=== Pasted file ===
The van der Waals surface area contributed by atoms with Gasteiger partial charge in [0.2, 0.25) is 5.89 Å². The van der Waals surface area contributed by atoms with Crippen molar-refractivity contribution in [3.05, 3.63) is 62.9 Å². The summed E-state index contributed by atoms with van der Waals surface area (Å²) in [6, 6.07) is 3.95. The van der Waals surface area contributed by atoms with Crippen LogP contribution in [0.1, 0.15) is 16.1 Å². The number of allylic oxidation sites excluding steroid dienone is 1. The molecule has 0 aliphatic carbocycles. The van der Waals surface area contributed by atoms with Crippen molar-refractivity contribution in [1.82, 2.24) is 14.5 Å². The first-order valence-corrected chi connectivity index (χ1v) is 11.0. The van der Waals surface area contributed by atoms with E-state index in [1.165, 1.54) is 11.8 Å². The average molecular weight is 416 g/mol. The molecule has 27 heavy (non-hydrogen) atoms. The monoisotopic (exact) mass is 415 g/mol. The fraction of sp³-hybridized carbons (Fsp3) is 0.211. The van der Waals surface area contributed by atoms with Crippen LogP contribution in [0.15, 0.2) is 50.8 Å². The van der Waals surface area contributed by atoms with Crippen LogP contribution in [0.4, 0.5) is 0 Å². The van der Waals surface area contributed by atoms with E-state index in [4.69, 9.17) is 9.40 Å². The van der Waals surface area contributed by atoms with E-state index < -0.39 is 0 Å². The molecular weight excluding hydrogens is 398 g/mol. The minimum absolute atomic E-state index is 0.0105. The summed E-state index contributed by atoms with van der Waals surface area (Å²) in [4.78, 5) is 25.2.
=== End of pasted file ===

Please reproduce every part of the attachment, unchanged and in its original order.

The van der Waals surface area contributed by atoms with Gasteiger partial charge in [0.2, 0.25) is 5.89 Å². The van der Waals surface area contributed by atoms with Crippen molar-refractivity contribution in [3.05, 3.63) is 62.9 Å². The summed E-state index contributed by atoms with van der Waals surface area (Å²) in [6, 6.07) is 3.95. The van der Waals surface area contributed by atoms with Crippen LogP contribution in [0.1, 0.15) is 16.1 Å². The number of allylic oxidation sites excluding steroid dienone is 1. The molecule has 0 aliphatic carbocycles. The van der Waals surface area contributed by atoms with Crippen molar-refractivity contribution in [1.82, 2.24) is 14.5 Å². The first-order valence-corrected chi connectivity index (χ1v) is 11.0. The van der Waals surface area contributed by atoms with E-state index in [1.165, 1.54) is 11.8 Å². The average molecular weight is 416 g/mol. The molecule has 27 heavy (non-hydrogen) atoms. The monoisotopic (exact) mass is 415 g/mol. The fraction of sp³-hybridized carbons (Fsp3) is 0.211. The van der Waals surface area contributed by atoms with Crippen LogP contribution in [0.15, 0.2) is 50.8 Å². The van der Waals surface area contributed by atoms with Crippen LogP contribution in [0.4, 0.5) is 0 Å². The van der Waals surface area contributed by atoms with E-state index in [4.69, 9.17) is 9.40 Å². The van der Waals surface area contributed by atoms with E-state index < -0.39 is 0 Å². The molecular weight excluding hydrogens is 398 g/mol. The minimum absolute atomic E-state index is 0.0105. The summed E-state index contributed by atoms with van der Waals surface area (Å²) in [4.78, 5) is 25.2.